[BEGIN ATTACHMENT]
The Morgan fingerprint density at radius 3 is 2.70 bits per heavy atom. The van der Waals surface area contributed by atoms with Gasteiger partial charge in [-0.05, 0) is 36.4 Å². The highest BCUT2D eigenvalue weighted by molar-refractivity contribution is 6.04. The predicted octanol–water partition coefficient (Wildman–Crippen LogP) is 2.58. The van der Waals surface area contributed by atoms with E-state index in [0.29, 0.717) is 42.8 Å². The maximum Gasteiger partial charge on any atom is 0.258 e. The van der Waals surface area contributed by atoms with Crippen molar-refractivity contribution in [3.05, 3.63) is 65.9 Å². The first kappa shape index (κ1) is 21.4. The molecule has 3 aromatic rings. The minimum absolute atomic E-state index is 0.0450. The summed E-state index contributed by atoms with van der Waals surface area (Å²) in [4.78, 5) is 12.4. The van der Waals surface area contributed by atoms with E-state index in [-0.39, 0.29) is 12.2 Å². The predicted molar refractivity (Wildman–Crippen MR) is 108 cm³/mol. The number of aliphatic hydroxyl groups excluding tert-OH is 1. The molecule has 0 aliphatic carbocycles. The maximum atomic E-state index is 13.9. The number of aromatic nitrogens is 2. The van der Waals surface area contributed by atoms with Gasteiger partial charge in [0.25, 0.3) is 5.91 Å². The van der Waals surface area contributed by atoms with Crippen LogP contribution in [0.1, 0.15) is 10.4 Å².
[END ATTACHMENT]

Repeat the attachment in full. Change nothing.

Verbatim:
The Morgan fingerprint density at radius 3 is 2.70 bits per heavy atom. The van der Waals surface area contributed by atoms with Gasteiger partial charge in [-0.05, 0) is 36.4 Å². The highest BCUT2D eigenvalue weighted by molar-refractivity contribution is 6.04. The predicted octanol–water partition coefficient (Wildman–Crippen LogP) is 2.58. The van der Waals surface area contributed by atoms with E-state index in [0.29, 0.717) is 42.8 Å². The maximum Gasteiger partial charge on any atom is 0.258 e. The van der Waals surface area contributed by atoms with Crippen molar-refractivity contribution in [3.05, 3.63) is 65.9 Å². The first kappa shape index (κ1) is 21.4. The molecule has 3 aromatic rings. The minimum absolute atomic E-state index is 0.0450. The summed E-state index contributed by atoms with van der Waals surface area (Å²) in [4.78, 5) is 12.4. The van der Waals surface area contributed by atoms with E-state index in [-0.39, 0.29) is 12.2 Å². The predicted molar refractivity (Wildman–Crippen MR) is 108 cm³/mol. The number of aliphatic hydroxyl groups excluding tert-OH is 1. The molecule has 0 aliphatic carbocycles. The maximum atomic E-state index is 13.9. The number of aromatic nitrogens is 2. The van der Waals surface area contributed by atoms with Gasteiger partial charge in [0.25, 0.3) is 5.91 Å². The van der Waals surface area contributed by atoms with Crippen LogP contribution in [0.1, 0.15) is 10.4 Å².